Updated January 2019
What does the WordPress dashboard have to do with baby pelicans?
Absolutely nothing. I just happen to be a sucker for baby pelicans, so I could not resist using this photo. 🙂
WordPress has its own terms for various things. This is a cheatsheet to help you get familiar with these terms:
“Gutenberg” is the name of the new block-based editor within WordPress – new as of the end of 2018. Long-time WordPress users will no doubt find Gutenberg annoying (*cough*ME*cough*), but if you’re new to WordPress, it is what it is. I’ll post more about Gutenberg in the coming weeks, but for now, when you see references to “Gutenberg,” just know that it refers to the interface you use when you write posts and pages in WordPress.
This is the screen you see when you first log in to the WordPress (WP) admin area. You can return to it by clicking the topmost menu item of the left-side admin menu. The Dashboard shows an overview of your site, such as how many posts you’ve made so far, how many comments you have, how many comments in moderation, and other bits of information. Various plugins you use might add their own information blocks here.
You can click and drag each Dashboard item around so that they’re in an order that makes more sense for your site.
You can turn different elements on & off on the dashboard by clicking the “Screen Options” tab in the top right corner of the screen; this will make an options panel slide down, and from there you can tick various boxes to show or not show different sections.
A “post” is a time-stamped entry/page/content that will show on the blog part of your site.
You might sometimes come across people calling them “blogs,” but this is not correct: A “blog” is a collection of “posts,” and the term “blog” comes from “weblog” or “web-log,” the original name for all of this. Sites were originally plain HTML pages, and then around 2000-2001-ish WordPress, Moveable Type, and other programs came onto the scene to enable people to create and maintain a diary/journal online…and they were called weblogs, which became “blogs” for short. And their entries were called “posts” (or just “entries”).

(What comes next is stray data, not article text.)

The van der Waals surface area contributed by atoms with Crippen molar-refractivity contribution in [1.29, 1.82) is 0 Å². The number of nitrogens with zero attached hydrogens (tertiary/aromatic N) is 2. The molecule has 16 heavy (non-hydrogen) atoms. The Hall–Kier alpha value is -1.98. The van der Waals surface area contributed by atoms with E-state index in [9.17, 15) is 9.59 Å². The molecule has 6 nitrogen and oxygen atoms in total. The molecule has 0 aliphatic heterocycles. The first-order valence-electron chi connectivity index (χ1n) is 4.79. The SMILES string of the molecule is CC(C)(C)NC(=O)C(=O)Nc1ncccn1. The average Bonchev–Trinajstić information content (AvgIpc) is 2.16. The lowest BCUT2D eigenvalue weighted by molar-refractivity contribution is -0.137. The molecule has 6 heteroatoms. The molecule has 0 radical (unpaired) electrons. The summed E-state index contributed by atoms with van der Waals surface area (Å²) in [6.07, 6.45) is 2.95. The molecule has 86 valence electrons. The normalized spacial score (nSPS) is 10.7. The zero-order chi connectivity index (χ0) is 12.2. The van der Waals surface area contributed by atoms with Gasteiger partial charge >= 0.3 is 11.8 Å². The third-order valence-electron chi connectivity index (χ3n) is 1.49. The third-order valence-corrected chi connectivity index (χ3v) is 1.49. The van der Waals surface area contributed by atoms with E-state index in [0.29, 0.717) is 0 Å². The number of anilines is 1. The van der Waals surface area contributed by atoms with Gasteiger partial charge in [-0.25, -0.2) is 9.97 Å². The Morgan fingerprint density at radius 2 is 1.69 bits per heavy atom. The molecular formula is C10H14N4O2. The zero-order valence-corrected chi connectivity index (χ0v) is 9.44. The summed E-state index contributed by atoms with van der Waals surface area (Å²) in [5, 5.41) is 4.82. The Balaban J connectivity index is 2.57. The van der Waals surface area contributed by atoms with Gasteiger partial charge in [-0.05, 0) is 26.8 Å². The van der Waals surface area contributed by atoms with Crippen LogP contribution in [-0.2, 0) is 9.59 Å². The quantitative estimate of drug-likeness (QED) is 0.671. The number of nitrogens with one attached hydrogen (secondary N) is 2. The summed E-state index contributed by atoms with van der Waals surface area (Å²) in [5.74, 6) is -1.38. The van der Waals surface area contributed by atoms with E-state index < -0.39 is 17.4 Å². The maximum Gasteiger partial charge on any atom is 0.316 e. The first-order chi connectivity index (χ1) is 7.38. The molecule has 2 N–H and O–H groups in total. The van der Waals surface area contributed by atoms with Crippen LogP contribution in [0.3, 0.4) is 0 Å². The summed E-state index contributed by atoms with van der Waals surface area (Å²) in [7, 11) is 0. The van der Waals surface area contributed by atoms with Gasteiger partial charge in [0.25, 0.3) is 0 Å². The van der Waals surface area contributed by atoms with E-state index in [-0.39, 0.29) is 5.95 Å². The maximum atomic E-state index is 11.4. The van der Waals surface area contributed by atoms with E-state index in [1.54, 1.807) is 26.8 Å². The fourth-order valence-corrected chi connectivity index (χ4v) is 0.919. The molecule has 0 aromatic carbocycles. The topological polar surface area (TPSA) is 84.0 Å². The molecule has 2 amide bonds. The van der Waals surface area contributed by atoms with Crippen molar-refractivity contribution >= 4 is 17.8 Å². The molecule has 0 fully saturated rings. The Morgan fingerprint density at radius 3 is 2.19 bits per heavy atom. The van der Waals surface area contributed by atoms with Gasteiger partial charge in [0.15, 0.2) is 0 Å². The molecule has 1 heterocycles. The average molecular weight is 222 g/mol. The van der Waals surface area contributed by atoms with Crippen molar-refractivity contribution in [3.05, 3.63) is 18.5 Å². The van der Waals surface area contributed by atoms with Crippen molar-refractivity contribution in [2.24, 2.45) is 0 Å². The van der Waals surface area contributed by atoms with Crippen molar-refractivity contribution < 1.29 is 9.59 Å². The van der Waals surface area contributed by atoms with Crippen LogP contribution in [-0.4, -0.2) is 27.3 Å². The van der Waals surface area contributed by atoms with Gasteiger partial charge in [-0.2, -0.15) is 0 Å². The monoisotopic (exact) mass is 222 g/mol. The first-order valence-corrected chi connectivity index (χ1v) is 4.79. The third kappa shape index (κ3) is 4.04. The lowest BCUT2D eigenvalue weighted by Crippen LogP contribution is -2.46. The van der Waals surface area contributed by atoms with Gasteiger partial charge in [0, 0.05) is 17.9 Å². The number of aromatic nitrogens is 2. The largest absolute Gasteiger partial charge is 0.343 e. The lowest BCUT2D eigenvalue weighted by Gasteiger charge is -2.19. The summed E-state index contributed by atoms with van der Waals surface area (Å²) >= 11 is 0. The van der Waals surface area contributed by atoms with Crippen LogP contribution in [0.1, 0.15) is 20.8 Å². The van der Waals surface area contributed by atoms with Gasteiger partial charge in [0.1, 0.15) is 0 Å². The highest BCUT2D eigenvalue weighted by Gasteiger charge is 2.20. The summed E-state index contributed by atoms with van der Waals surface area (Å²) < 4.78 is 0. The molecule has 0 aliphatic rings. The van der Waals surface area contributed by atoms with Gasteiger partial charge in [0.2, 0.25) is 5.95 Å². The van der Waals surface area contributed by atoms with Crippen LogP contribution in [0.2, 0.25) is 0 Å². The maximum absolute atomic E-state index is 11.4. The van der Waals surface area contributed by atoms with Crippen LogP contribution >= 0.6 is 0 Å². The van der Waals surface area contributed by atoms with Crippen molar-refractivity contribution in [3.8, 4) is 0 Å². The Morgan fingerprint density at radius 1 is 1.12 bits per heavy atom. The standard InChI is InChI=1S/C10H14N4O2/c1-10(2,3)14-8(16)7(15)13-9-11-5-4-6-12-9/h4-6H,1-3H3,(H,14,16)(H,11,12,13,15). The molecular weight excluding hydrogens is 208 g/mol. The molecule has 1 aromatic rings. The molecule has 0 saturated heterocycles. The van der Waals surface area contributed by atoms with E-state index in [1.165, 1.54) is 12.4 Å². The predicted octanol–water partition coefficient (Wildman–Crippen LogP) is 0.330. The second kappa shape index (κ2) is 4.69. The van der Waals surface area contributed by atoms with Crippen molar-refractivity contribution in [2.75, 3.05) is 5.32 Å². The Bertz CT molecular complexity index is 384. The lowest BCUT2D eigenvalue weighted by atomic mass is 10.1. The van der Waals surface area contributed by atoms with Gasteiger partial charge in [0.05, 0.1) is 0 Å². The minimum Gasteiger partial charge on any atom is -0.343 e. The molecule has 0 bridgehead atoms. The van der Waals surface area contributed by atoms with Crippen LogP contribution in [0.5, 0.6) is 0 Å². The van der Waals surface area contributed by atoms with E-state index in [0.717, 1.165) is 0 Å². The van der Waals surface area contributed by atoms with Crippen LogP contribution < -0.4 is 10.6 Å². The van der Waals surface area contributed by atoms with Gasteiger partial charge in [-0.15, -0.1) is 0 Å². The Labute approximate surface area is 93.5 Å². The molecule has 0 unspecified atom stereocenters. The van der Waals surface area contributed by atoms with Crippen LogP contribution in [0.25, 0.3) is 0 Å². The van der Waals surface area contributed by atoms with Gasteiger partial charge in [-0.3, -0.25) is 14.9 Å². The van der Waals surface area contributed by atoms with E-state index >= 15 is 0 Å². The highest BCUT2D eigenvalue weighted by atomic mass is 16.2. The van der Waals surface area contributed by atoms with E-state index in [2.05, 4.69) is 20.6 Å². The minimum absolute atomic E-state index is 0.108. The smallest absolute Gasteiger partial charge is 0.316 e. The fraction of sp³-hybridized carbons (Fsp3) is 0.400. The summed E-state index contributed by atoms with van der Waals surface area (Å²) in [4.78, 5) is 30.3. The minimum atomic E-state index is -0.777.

A post is dynamic content, in that it will eventually be pushed off of the main blog page and into your archives by newer posts being published after it.
Contrasted with posts, a “page” is a non-time stamped set of content, usually longer pieces of information that do not change very often.
A page is static (it stays in one place on the site and does not change).
Sidebars are “widget areas” in WordPress, i.e. they display widgets.
Because sidebars were originally thinner bars of content along the side of the main content – and often still are – they were called “sidebars.” However with WordPress’s evolution, “widget areas” are often in many other places such as along the top, across the bottom, etc. It is common for these to still be called “sidebars” even when they’re not on the side.
Widgets are individual blocks of information that are displayed using a widget area aka sidebar (see previous item).
Widgets used to be their own specialized thing that needed a sidebar/widget area to display them, but with the new Gutenberg editor in WordPress, it is now possible to show widgets in posts and pages.
A category is a way of organizing blog posts. They are usually general and broad, such as “Family,” “Food,” and the like.
You can create as many categories as you like.
Tags are another way to organize blog posts. They are usually more specific topics compared to categories; if a post is under a category of “Food,” then its tags could be “cookie recipe,” “chicken soup,” and the like.
“Archives” is the general term used for past blog posts (generally, those that have moved off the main page). There are “Category Archives” and “Tag Archives” and “Month Archives” and “Year Archives”…which are exactly what you’d expect, collections of blog posts arranged by category or tag or month or year.
A WordPress “theme” is the look of your site: the collection of colors, fonts, the layout, widget areas, etc. It’s the “outfit” your site wears, in a sense.
The name WP gives to all media (images, video) uploaded to the “Media” area, either while writing a blog post (uploading images) or by going directly to the Media area and uploading there.
Plugins are added functionality for WordPress; think of plugins as little helper programs. They are like apps on your phone.
A “permalink” is the actual URL of a particular post or page – it’s “permanent link.” It is the URL that displays in a browser’s address bar when you are viewing that post/page. For example: This site’s URL is
https://moonsteamdesign.com/, but this post’s “permalink” is
I hope this helps a bit as you start to navigate the WordPress world.